JWARP  Vol.5 No.6 , June 2013
Phosphorus Mass Balance of the Illinois River Watershed in Arkansas and Oklahoma
ABSTRACT

Water quality degradation in the Illinois River Watershed (IRW) has been linked to excess nutrients, primarily phosphorus (P). A mass balance study was performed on the IRW in Oklahoma and Arkansas to quantify the magnitude of P entering the watershed between the closure of Lake Tenkiller’s dam in 1954 to 2006. Results showed that a substantial mass of P was, and is, being imported into the watershed relative to the mass of P leaving the watershed. The study demonstrated that poultry production has been the major contributor of P imported to the watershed since 1964, and is currently responsible for more than 76% of the net annual P additions to the IRW. Between 1949 and 2002, more than 200,000 tonnes of P was added to the IRW. A P delivery ratio for the IRW was computed from the mass balance results and observed loads indicating that 4% of annual P applied to the IRW landscape reached Lake Tenkiller between 1999 and 2006. Allocation of P loads from 1949 to 2002 to Lake Tenkiller computed with the delivery ratio showed that wastewater treatment plant (WWTP) discharges were responsible for more than 50% of P reaching Lake Tenkiller in 1949, followed by dairy cattle (32% of loads). Poultry contribution to P reaching Lake Tenkiller was 5% in 1949 but increased rapidly to become the largest source in 1969 at approximately 49%, and in 2002 at 54%. Both dairy and WWTP portions of the loads declined from 1949 levels with less than 4% attributable to dairy and less than 34% assigned to WWTP in 2002.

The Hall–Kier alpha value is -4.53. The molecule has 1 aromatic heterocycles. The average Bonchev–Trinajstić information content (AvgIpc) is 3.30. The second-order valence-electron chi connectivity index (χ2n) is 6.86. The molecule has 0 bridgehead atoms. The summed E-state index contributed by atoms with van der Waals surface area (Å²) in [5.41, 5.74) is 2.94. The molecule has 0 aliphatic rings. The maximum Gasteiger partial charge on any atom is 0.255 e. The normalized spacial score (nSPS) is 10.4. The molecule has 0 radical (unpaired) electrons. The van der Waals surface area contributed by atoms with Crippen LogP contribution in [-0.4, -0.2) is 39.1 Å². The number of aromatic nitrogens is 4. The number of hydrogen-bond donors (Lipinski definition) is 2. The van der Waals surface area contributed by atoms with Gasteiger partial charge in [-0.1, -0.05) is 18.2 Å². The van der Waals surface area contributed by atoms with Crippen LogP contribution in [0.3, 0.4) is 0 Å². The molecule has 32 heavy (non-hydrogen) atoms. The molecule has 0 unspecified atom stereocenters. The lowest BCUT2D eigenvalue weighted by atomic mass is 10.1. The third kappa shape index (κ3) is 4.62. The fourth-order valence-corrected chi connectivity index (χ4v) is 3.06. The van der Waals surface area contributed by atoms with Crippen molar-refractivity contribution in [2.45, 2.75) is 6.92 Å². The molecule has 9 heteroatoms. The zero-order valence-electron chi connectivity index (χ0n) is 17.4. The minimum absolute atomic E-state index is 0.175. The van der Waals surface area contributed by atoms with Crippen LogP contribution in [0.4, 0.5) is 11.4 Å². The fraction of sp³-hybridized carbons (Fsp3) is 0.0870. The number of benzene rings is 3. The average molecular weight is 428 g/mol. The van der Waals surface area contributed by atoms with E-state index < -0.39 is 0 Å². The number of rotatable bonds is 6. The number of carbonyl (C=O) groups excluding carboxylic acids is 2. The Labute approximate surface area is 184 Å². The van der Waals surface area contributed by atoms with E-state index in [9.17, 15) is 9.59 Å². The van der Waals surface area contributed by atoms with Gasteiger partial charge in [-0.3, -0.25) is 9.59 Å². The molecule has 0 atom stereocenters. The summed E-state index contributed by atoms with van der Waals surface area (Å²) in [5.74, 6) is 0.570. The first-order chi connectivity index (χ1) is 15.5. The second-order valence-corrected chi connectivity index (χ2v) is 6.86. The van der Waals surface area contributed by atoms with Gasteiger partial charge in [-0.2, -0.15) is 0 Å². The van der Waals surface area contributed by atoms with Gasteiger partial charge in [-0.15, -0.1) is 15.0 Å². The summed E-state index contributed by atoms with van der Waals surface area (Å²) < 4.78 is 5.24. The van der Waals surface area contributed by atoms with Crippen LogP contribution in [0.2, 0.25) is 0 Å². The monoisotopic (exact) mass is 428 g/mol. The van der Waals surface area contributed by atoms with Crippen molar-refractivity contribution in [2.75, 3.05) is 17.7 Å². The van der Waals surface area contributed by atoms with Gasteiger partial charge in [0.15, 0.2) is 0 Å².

Cite this paper
B. Engel, M. Smith, J. Fisher, R. Olsen and L. Ahiablame, "Phosphorus Mass Balance of the Illinois River Watershed in Arkansas and Oklahoma," Journal of Water Resource and Protection, Vol. 5 No. 6, 2013, pp. 591-603. doi: 10.4236/jwarp.2013.56060.
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